Commonwealth v. McDonagh

by
The Supreme Judicial Court affirmed Defendant’s convictions for aggravated statutory rape and indecent assault and battery on a child under the age of fourteen, holding that the trial judge erred in allowing the prosecutor’s closing argument that invited the jury to infer that Defendant was sexually attracted to children and, therefore, more likely to have committed the crimes charged, but Defendant was not prejudiced. The prosecutor’s comment in this case concerned the purposes for which the jury could consider other bad act evidence that had properly been admitted through the parties’ stipulation. The evidence was admitted to corroborate the victim’s testimony that Defendant showed him child pornography while committing the acts of abuse at issue, but the judge allowed the Commonwealth to argue that the jury could consider the evidence to demonstrate Defendant’s state of mind. The Supreme Court held (1) because Defendant’s state of mind was not at issue, the judge erred in allowing the prosecutor to make that argument in closing; but (2) in light of the prosecutor’s entire closing argument, the evidence presented at trial, and the trial judge’s limiting instructions, Defendant was not prejudiced. View "Commonwealth v. McDonagh" on Justia Law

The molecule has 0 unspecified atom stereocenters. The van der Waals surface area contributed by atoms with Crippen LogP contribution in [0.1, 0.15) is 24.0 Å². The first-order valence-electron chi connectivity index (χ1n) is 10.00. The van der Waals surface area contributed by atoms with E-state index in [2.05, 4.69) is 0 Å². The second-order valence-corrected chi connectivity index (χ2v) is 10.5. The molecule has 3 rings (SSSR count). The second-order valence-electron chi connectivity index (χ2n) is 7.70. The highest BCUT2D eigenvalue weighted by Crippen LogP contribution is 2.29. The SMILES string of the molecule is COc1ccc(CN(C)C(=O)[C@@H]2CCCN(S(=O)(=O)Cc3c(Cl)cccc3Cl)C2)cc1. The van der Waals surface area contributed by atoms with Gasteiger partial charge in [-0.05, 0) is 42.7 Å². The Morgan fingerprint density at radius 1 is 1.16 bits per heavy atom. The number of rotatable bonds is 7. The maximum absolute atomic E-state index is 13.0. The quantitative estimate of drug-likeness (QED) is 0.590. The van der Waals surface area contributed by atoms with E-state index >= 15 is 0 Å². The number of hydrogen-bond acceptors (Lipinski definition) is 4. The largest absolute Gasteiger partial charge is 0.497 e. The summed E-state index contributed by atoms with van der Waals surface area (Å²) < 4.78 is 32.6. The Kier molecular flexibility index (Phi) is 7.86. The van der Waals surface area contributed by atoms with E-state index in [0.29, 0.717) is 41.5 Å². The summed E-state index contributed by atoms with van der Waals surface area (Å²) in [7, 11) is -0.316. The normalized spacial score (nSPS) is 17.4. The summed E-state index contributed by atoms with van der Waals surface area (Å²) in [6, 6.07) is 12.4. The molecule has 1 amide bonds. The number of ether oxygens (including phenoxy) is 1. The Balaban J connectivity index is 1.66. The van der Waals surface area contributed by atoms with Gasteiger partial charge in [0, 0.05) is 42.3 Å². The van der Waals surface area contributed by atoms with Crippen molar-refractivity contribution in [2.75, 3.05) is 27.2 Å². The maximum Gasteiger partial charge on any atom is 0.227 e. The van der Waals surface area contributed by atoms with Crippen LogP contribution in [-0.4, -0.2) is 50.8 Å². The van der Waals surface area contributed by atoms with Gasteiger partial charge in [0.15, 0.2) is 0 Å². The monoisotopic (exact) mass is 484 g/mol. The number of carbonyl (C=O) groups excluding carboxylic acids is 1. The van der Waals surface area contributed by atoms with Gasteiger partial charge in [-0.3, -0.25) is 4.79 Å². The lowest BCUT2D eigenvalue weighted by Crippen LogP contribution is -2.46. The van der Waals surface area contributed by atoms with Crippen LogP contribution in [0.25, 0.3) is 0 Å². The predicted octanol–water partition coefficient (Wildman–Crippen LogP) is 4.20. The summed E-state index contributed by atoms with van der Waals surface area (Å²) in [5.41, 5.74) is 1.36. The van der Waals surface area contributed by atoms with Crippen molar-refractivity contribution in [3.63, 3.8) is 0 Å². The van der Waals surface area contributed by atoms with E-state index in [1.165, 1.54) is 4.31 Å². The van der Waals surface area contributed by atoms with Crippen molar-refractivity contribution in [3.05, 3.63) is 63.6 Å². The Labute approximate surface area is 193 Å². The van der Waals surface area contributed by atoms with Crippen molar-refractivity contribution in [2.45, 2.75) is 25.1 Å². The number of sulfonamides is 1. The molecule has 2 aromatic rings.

Posted in: Criminal Law

Comments are closed.